Tasha Kingston’s family is 24 hours away from being deported to Jamaica after her father drunkenly tells a police officer they’ve been in the country for over a decade on expired travel visas. Tasha isn’t ready to leave America, she has a fake social security number and was prepared to go to college and become a data scientist. She resolves to spend her last day doing everything she can to find a way to delay the deportation. What she doesn’t plan on is meeting Daniel Bae, the idealistic aspiring poet who believes their meeting was an act of faith. Tasha is pragmatic and doesn’t believe in fate or soul mates but as they spend the day together Daniel starts to change her mind and get inside her heart. But what does any of it mean when in 24 hours she won’t be allowed back in the United States ?
Honestly, I was kind of lukewarm on the romance, I just have a hard time investing in romances in such a condensed timeline. To me the most interesting thing about this book is how the story is structured. Not only do we get Daniel and Tasha’s POVs we also get these mini sections called “brief histories” that give you a minor characters past and future or give you a history on a certain subject. I liked the way these sections broadened the 24 hour timeline a little bit.
Release Date: November 10, 2015
Pages: 320 pages
Genre: Contemporary YA
Publisher: Delacorte Books for Young Readers
Chelsea Ford gets the opportunity of her dreams, when she is asked to step in as the lead singer of the rock band Melbourne for their summer tour. While she has chemistry with the band onstage the same can’t be said for offstage. Chelsea’s struggles to be accepted by her three male band members and it doesn’t help when teen heartthrob actor, Lucas Rivers, takes a liking to Chelsea.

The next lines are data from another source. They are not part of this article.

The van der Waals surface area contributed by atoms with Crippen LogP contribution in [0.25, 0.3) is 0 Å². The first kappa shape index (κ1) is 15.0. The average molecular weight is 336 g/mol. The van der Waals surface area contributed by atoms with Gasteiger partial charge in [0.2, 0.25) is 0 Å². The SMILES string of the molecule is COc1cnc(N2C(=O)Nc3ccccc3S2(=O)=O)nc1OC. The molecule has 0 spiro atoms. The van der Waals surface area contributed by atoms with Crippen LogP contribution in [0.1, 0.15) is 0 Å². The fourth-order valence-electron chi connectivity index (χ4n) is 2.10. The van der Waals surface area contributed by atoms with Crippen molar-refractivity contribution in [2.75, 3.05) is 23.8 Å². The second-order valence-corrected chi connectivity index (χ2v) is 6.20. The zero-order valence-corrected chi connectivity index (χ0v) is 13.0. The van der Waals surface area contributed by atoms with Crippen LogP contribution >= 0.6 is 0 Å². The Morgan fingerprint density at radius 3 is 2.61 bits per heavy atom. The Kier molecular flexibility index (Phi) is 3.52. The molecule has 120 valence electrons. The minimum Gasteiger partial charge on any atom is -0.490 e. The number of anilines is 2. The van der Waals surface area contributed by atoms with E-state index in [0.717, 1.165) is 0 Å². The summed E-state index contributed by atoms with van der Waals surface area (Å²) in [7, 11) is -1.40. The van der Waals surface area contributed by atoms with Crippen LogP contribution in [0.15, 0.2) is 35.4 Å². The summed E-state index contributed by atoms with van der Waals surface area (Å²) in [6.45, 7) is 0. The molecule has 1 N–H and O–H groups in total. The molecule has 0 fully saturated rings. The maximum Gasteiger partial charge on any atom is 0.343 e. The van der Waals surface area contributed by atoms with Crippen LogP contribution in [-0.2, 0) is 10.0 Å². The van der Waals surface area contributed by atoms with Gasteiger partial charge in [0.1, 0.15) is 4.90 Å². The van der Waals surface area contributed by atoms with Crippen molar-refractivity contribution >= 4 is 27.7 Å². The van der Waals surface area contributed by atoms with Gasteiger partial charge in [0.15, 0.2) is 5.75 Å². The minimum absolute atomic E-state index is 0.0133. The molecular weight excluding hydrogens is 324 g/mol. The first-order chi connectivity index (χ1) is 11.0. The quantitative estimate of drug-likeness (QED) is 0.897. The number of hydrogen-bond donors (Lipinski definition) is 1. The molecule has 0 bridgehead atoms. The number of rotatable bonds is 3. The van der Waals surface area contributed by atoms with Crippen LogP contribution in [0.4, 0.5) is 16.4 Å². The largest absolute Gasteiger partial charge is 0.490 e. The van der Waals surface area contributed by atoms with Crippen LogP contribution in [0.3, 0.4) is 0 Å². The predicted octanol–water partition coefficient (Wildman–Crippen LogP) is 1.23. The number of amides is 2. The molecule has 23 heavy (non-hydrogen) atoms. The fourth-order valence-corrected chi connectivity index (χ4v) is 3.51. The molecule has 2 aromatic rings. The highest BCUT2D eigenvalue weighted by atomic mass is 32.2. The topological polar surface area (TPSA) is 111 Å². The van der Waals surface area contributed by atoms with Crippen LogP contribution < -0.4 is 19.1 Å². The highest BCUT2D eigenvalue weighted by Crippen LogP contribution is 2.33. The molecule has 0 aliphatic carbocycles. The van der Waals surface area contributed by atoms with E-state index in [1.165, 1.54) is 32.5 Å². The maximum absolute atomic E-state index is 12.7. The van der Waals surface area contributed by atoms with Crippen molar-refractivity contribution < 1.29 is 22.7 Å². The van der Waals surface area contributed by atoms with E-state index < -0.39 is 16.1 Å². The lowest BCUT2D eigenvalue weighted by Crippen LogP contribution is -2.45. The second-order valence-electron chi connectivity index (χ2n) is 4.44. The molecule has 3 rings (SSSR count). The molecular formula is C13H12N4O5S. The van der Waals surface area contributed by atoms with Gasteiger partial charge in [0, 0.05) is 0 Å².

Teen drama ensues as the band travels from city to city. The deeper into the summer they go the less sure the band is that it will still be together by the end.
The heart of this story is in the details. I saw on Huang’s website that her husband has connections to the music industry , so she has probably seen so much of what she is writing about. Huang brings to life the landmarks and eclectic venues where the band performs.
Her female characters are allowed to have sexual agency without slut shaming. Huang swiftly subverts the asexual Asian trope by having the band’s Chinese member, Malcolm Ho, be the biggest ladies man.
Soapy, flirty and fun this story of life in the spotlight will have readers ready to rock.
The popularity of this book seemed to come out of nowhere. I just remember seeing it on an endcap one day in Barnes and Nobles and the next things I knew is was blowing up.
Ember in the Ashes takes place in The Empire, a vaguely middle ages fictional land with some vaguely Arabic influences. Elias (who by the way is 20 years old….which feels oddly old for YA) is a student at Blackcliff, a ruthless academy that trains Masks, the Empire’s deadliest soldiers. Laia is a Scholar, the conquered class, who goes undercover as a slave at Blackcliff for the Resistance to help her brother.
I don’t really have much to say about this book, which is weird since the audiobook is over 15 hours long. It wasn’t bad, it just didn’t click with me. I finished this book and I wasn’t amped for the next one. Thinking about the only other YA fantasies I’ve read; Daughter of Smoke and Bone and The Young Elites, I think what this book is missing is characters with skin in the game. Elias and Laia are just kind of going with the flow all the time.